This information could one day help doctors see when a patient was becoming resistant to treatment so that new therapies could be tried earlier. However, there is still work to do to make this technique more efficient on the larger scale outside of the clinical trial setting.

Monday, July 7, 2008

More on the cancer vaccine front

Hot off the press with the negative news surrounding Gardasil and its paralysis side effects, comes the news that another cancer vaccine, Oncophage (Antigenics), failed to demonstrate sufficient efficacy in renal cell cancer in a phase III trial.

The data was published in The Lancet online.

The accompanying editorial, from James Yang, a respected physician from the NCI, criticised the company for its over enthusiastic and misleading press releases, noting that:

"The credibility of the field of cancer immunotherapy is weakened when some investigators, and particularly vaccine companies, cannot accept the results of randomized trials."

Wednesday, July 2, 2008

Will infusing granulocytes cure human cancer?

Scientists at Wake Forest University Baptist Medical Center are about to begin a trial to determine whether a new cancer treatment will be as effective at eradicating cancer in humans as it has proven to be in mice.

The treatment will involve transfusing specific white blood cells, called granulocytes into patients with advanced forms of cancer. A similar treatment using white blood cells from cancer-resistant mice has previously been highly successful, curing 100 percent of lab mice afflicted with advanced malignancies.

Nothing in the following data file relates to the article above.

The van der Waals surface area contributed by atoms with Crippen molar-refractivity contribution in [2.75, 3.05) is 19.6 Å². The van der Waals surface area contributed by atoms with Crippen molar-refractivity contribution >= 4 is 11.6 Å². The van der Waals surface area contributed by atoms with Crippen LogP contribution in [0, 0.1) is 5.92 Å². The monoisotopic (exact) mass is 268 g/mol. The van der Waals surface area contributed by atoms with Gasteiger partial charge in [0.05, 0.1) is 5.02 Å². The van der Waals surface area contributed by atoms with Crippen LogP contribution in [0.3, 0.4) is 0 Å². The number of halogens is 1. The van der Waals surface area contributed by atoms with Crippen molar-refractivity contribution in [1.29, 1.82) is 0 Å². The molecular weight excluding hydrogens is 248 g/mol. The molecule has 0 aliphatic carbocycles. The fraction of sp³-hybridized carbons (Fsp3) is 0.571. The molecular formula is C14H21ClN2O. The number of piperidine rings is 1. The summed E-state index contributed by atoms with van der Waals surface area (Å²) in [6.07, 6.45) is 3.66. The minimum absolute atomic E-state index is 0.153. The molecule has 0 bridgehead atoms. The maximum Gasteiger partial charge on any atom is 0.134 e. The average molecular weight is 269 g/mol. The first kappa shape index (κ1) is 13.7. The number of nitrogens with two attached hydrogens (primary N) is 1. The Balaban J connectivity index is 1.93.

Eosinophil granulocyteGranulocyte - image via WikipediaThe study is being announced on June 28 at the Understanding Aging conference in Los Angeles. It will involve treating cancer patients with white blood cells from healthy young people whose immune systems produce cells with high levels of cancer-fighting activity.

The basis of the study was the discovery of a cancer-resistant mouse and their subsequent finding that white blood cells from that mouse and its offspring cured advanced cancers in ordinary laboratory mice. They have since identified similar cancer-killing activity in the white blood cells of some healthy humans.

Human cancer-fighting cells from healthy donors have been tested against human cervical, prostate and breast cancer cells in the laboratory, with good results. The scientists say the anti-tumor response primarily involves granulocytes of the innate immune system, a system known for fighting off infections.

Granulocytes are the most abundant type of white blood cells and can account for as much as 60 percent of total circulating white blood cells in healthy humans. Donors can give granulocytes specifically without losing other components of blood through a process called apheresis that separates granulocytes and returns other blood components back to donors.

In a small study of human volunteers, it was found that cancer-killing activity in the granulocytes was highest in people under age 50. This activity can be lowered by factors such as winter or emotional stress. They said the key to the success for the new therapy is to transfuse sufficient granulocytes from healthy donors while their cancer-killing activities are at their peak level.

For the upcoming study, 500 local potential donors who are 50 years old or younger and in good health are being recruited to have their blood tested. Of those, 100 volunteers with high cancer-killing activity will be asked to donate white blood cells for the study. Cell recipients will include 22 cancer patients who have solid tumours that either didn't respond originally, or no longer respond, to conventional therapies.

The goal of the phase II study is to determine whether patients can tolerate a sufficient amount of transfused granulocytes for the treatment. Participants will be monitored on a regular basis, and after three months scientists will evaluate whether the treatment results in clear clinical benefits for the patients. If this phase of the study is successful, the study will be expanded to determine if the treatment is best suited to certain types of cancer.

Zemanta Pixie